Plan the Installation

Determine Where the Multifunction Decoder Will Fit

Decoder siting is often the most difficult problem to solve during the decoder installation. The decoder needs to be located in a place meeting several criteria:

  • There must be room for a decoder
  • Is it away from heat sources, such as incandescent lamps or the motor?
  • It should ideally have free air around it for cooling
    • Without proper cooling, the decoder could overheat and be damaged. Some decoders have thermal protection to prevent this - it will simply shutdown.
  • It should ideally be invisible from outside

Finding room for a decoder is unsurprisingly easier on larger models, and becomes more and more difficult as the scale (or size) decreases.

Ideally, the decoder should be located in the same area of the loco as the motor and pickups. It is possible to place the decoders in the tender of steam locomotives if needed. Some people have been successfull at installing decoders in rolling stock and permanently coupling it to the loco. However, this should be a last resort as you will want to change rolling stock in the future.

If a sufficiently large area cannot be located inside the locomotive, it may be possible to create space by removing some of the material from the body or chassis. If the installation appears marginal, try assembling the model with plasticine or blu-tack in the space being considered to find out how big it is with all the parts in place.

"N" and "Z" gauge models are considerably more difficult than say "G", but there are some small decoders available now. However, it is likely that material will need to be removed, though. See below for specific scale information.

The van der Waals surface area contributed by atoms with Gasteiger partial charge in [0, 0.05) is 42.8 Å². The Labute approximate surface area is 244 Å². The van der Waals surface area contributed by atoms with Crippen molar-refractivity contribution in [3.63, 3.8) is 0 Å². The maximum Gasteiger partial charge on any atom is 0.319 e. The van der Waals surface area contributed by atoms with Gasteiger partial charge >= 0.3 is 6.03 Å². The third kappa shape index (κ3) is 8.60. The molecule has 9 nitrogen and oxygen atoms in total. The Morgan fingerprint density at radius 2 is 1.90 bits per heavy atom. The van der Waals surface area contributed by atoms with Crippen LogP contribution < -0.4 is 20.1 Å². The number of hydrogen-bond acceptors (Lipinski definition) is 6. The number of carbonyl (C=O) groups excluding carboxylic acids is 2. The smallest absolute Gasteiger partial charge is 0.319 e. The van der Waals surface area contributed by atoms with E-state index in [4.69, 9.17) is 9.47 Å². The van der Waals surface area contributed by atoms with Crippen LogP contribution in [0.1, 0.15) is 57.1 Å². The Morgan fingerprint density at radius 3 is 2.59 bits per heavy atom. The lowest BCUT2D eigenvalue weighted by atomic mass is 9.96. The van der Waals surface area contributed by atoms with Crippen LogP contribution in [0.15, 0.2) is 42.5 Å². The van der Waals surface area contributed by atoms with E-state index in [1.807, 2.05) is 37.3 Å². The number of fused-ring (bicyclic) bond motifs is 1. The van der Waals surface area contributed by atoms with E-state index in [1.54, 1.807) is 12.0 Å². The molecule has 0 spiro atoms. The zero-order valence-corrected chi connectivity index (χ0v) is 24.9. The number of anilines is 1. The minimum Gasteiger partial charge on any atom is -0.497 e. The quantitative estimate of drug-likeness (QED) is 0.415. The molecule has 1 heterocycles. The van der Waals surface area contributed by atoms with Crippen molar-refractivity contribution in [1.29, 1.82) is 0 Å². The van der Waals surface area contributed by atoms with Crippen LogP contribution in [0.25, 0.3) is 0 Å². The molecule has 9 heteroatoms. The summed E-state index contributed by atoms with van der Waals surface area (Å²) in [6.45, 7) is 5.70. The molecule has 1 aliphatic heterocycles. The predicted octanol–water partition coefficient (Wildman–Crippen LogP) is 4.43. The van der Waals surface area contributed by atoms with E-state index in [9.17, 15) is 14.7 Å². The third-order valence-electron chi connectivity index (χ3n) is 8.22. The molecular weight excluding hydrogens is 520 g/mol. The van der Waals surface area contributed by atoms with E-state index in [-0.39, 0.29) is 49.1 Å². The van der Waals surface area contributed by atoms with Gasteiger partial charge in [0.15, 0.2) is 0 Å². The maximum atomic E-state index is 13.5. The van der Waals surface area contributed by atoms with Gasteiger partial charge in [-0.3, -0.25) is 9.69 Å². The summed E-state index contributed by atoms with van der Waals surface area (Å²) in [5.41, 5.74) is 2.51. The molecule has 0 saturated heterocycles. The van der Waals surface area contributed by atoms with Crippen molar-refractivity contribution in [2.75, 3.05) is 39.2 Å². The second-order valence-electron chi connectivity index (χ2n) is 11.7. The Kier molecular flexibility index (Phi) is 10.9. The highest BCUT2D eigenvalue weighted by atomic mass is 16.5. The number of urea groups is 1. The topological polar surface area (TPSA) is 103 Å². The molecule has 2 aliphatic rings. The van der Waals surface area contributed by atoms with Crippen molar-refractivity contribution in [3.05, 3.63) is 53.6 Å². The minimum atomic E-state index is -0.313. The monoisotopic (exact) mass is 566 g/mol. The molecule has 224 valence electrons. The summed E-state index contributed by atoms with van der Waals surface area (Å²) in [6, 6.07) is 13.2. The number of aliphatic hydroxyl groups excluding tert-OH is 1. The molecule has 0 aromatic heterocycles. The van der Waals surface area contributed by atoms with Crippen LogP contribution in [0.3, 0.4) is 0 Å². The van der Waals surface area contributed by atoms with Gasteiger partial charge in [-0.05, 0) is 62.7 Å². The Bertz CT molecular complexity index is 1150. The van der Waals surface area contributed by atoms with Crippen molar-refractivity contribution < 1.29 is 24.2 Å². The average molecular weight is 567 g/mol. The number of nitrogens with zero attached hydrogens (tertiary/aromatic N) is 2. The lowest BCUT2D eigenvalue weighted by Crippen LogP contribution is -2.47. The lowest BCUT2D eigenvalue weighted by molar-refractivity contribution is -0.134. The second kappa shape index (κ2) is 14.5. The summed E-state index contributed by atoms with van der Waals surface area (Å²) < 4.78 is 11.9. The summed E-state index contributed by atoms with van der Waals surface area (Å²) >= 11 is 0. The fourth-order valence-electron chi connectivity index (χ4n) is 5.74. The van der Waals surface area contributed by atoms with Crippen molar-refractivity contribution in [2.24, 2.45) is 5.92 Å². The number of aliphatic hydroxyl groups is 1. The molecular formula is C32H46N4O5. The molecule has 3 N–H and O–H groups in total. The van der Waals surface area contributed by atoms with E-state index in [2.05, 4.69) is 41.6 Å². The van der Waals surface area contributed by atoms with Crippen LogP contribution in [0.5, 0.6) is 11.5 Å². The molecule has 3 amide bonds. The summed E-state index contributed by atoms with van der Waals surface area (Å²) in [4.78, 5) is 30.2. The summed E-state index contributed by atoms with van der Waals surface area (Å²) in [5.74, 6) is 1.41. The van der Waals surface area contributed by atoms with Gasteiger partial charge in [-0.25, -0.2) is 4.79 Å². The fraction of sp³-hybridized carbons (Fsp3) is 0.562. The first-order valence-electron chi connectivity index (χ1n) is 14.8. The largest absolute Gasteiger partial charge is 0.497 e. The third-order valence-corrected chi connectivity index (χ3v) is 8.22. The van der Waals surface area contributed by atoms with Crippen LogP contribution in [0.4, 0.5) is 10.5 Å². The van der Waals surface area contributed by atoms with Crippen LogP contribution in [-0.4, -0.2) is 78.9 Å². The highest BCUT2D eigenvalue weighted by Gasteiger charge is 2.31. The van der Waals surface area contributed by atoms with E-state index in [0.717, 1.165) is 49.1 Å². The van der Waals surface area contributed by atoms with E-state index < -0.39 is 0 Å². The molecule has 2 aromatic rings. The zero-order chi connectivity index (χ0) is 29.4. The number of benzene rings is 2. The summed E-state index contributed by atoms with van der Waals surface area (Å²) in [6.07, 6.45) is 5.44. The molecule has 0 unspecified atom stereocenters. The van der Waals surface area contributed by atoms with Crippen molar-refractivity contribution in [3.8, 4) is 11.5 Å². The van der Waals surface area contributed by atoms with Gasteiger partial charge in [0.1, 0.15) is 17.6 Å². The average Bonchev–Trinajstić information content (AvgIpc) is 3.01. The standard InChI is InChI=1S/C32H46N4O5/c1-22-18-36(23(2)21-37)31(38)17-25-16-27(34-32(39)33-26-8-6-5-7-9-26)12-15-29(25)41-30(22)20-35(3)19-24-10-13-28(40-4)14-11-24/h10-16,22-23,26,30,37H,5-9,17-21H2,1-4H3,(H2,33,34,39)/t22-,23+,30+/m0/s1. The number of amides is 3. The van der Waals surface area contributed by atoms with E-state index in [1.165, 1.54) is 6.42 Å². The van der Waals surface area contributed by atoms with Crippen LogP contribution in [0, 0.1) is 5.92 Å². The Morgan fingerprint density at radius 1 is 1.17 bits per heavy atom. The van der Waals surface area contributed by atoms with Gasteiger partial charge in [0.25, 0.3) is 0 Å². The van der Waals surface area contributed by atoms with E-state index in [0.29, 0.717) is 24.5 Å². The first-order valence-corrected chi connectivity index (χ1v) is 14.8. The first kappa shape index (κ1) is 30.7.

Sound Decoders

Select the largest speaker which will fit. If that isn't possible, two or more smaller speakers will perform the same. Larger speakers have better low frequency response, and can produce louder volume, for a better sounding locomotive. Many installs are now using speakers designed for the iPhone, which are efficient and provide good sonic performance.

A proper enclosure/baffle is needed to optimize the sound quality. A poor baffle, or none at all, results in poor or weak sound. Read the page on speakers for more information.

Enclosure Volume

The enclosure should fit the speaker. Too small and the sound will be muffled, and frequency response suffers as well.

The ideal size is one based on the size of the speaker. There should be a cubic relation between the dimensions of the speaker and its enclosure. For example, a speaker measuring 1" should have a 1 cubic inch enclosure, or 1 × 1 × 1" in dimension.

The enclosure should be stiff to reduce or eliminate resonances, and securely affixed to prevent distracting vibrations.

Motive Power Considerations for Sound Installs


Steam provides a tender, which can solve several problems: Decoder location, airtight enclosure, and easy locating of the speaker.

For the best sound, the speaker cone should face out in free air. This can be done either through the coal load, or the floor of the tender. A baffle can be constructed if needed. The coal could be perforated with small holes to allow the sound to escape, or a hole can be cut into the floor.

Diesel Electrics